Apr 04 2012
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KSA to spend USD80bn to meet power demand by 2020
The government of Saudi Arabia will spend more than SAR 300 billion (USD 80 billion) until 2020 on increasing power generation capacity and developing power distribution networks, with 30% to 40% of the power sector being allocated to private sector participation, as the kingdom struggles to meet rapidly growing demand.
Actual power generation capacity in the largest Arab economy reached 49,138 MW by the end of 2010, having risen at a 10-year compounded annual growth rate of 6.7%, according a report by National Commercial Bank.
Overall consumption and peak load demand, however, grew at 10-year CAGRs of 6.4% and 7.7%, respectively, amounting to 212,263 GW and 45,661 MW.
According to the Zawya Projects Monitor, power generation, distribution and transmission related projects valued at more than USD 41.42 billion are currently under way in Saudi Arabia.
The Saudi Electricity Company (SEC) currently has 729 power generation units installed at 71 stations with a total capacity of 40,697 MW at the end of 2010. Over the 10 years from 2000, SEC added 20,157 MW to its capacity, or an average of 2,015.7 MW per year.
However, consumption of electricity has been increasing at the rate of 6% per year. According to a 2011 Economist Intelligence Unit report, each Saudi resident uses 7,700 KW per year, compared to the global average of 2,500 KW.
Economist Dr. Fahd Bin Gomaa, a member of the International Association for Energy Economics, says Saudi Arabia's production still lags demand. "The demand for electricity in Saudi increases by 9% per year and it's expected to reach 120 GW in 2032. This would require increasing production to 30 GW by year 2020 alone, at a cost of SAR 300 billion."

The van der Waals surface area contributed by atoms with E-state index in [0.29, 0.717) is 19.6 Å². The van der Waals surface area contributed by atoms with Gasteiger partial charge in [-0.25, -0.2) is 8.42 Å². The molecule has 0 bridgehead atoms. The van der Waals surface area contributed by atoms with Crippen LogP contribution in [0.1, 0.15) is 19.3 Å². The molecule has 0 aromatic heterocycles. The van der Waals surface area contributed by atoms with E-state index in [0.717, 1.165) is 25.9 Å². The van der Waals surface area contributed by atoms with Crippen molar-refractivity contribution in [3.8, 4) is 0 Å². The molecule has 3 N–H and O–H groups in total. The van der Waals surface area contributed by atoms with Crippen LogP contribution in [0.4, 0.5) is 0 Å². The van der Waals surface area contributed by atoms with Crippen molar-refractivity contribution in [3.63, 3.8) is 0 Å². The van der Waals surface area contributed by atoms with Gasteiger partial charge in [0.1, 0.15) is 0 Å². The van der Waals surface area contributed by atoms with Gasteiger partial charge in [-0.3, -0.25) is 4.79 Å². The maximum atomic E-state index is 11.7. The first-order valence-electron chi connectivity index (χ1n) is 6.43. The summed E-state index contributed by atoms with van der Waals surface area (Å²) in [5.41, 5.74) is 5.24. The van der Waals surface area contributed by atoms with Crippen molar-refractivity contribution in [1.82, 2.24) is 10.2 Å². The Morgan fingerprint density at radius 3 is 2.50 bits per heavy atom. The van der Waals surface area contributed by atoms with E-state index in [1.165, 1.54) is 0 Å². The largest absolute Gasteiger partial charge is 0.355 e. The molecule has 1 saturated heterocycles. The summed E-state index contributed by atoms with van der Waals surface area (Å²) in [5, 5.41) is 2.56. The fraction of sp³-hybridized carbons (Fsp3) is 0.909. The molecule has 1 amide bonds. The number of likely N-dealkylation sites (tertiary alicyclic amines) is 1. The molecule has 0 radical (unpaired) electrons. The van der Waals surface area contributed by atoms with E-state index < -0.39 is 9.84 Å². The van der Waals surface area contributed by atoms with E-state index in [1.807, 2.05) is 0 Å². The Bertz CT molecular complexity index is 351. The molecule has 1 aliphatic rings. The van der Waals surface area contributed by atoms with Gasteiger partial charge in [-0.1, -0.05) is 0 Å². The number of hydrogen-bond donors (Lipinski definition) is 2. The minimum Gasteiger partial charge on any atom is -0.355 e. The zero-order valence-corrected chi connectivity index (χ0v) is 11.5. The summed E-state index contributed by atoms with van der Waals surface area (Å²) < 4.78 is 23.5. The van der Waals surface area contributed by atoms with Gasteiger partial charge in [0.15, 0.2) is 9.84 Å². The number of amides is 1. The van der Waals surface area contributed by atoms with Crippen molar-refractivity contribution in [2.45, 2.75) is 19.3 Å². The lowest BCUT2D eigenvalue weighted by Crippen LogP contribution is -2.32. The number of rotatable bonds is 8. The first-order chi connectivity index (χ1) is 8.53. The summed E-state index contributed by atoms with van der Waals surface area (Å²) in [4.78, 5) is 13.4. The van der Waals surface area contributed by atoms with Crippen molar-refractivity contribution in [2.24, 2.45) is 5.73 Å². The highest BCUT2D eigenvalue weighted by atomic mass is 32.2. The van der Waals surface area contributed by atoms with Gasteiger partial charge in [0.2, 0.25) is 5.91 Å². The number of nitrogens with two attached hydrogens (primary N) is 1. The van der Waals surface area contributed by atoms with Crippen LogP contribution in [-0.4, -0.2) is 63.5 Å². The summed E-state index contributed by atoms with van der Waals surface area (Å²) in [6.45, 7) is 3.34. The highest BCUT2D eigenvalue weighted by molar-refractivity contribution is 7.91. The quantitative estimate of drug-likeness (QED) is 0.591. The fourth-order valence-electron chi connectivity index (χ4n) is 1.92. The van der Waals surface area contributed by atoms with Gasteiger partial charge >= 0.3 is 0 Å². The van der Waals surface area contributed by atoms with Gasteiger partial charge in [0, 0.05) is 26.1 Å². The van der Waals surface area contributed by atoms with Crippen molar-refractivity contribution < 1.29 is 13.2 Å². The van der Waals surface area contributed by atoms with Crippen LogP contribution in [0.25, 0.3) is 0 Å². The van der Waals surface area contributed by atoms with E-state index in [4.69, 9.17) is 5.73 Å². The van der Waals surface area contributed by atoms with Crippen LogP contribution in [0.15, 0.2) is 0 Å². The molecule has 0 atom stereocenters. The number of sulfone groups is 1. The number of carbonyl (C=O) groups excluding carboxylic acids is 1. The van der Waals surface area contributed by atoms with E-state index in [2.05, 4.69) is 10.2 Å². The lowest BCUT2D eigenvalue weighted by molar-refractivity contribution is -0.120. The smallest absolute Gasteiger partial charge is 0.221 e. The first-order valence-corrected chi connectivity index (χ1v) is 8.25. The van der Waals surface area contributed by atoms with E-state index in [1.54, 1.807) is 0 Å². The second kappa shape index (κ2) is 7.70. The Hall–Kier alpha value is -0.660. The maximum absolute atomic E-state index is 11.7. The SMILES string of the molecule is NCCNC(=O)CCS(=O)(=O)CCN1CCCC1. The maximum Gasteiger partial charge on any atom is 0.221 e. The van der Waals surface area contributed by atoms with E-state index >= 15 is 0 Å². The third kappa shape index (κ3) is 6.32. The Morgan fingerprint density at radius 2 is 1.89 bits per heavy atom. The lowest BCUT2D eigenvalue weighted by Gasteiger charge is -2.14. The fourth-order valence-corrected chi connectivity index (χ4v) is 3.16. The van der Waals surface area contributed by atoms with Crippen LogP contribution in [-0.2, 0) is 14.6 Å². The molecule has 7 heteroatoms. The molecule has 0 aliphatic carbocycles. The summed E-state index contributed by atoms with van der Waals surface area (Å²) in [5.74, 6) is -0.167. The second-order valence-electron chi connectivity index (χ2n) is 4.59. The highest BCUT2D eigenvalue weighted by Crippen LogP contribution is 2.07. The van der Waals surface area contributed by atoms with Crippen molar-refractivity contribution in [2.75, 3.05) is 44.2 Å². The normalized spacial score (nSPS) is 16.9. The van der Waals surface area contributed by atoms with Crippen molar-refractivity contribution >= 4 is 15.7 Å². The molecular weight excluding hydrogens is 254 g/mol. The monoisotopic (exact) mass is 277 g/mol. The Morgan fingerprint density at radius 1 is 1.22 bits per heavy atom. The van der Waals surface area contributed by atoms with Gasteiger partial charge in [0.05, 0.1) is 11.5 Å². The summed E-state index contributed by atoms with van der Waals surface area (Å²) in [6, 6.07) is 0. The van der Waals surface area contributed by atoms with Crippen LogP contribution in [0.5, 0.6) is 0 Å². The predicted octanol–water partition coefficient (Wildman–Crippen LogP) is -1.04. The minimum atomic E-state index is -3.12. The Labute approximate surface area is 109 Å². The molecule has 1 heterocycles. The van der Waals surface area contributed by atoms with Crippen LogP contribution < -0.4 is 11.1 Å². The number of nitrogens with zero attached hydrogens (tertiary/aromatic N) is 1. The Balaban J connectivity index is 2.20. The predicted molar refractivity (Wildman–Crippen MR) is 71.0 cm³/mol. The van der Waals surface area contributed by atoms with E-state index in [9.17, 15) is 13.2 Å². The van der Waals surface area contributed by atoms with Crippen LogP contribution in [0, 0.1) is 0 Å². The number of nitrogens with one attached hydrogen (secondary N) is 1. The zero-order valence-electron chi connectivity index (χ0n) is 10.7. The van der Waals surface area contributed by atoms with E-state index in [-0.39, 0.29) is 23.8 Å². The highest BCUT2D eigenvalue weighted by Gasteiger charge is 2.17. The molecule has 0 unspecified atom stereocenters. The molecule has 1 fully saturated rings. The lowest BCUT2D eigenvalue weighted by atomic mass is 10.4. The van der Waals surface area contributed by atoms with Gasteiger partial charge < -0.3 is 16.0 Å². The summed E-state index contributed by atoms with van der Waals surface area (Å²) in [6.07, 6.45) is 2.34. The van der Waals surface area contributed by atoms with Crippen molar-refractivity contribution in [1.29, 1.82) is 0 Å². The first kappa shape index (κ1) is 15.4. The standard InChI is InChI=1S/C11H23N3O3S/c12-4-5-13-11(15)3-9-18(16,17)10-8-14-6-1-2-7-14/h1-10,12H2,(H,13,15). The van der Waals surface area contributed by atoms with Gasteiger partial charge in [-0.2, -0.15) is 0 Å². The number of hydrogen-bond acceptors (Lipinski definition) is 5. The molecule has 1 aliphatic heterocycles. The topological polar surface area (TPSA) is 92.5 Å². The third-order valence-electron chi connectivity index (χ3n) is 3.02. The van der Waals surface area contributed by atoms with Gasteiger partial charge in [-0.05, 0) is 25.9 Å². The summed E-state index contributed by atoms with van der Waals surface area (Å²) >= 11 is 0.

The kingdom's ministry of water and electricity, on the other hand, expects power demand to increase 4.5% per year until 2032, as the population will grow by 50% by that year. The ministry says generation capacity needs to increase to 75,000 MW.
Of the SAR 300 billion that the Saudi government is seeking to invest in the power sector, 30% to 40% has been allocated for private sector investors from inside and outside the kingdom to develop, fund and operate the projects as independent producers.
Abdallah Alhassen, the Saudi minister of water and electricity, indicated last year that the financial commitment necessary for water and electricity projects exceeds SAR 500 billion for the next 10 years. A large chunk of this will need to come from the private sector, he said, including domestic and foreign entities on a build, own and operate basis.
Some independent private sector projects are already being implemented. These produce two million cubic meters of water and about 5,000 MW of electricity.
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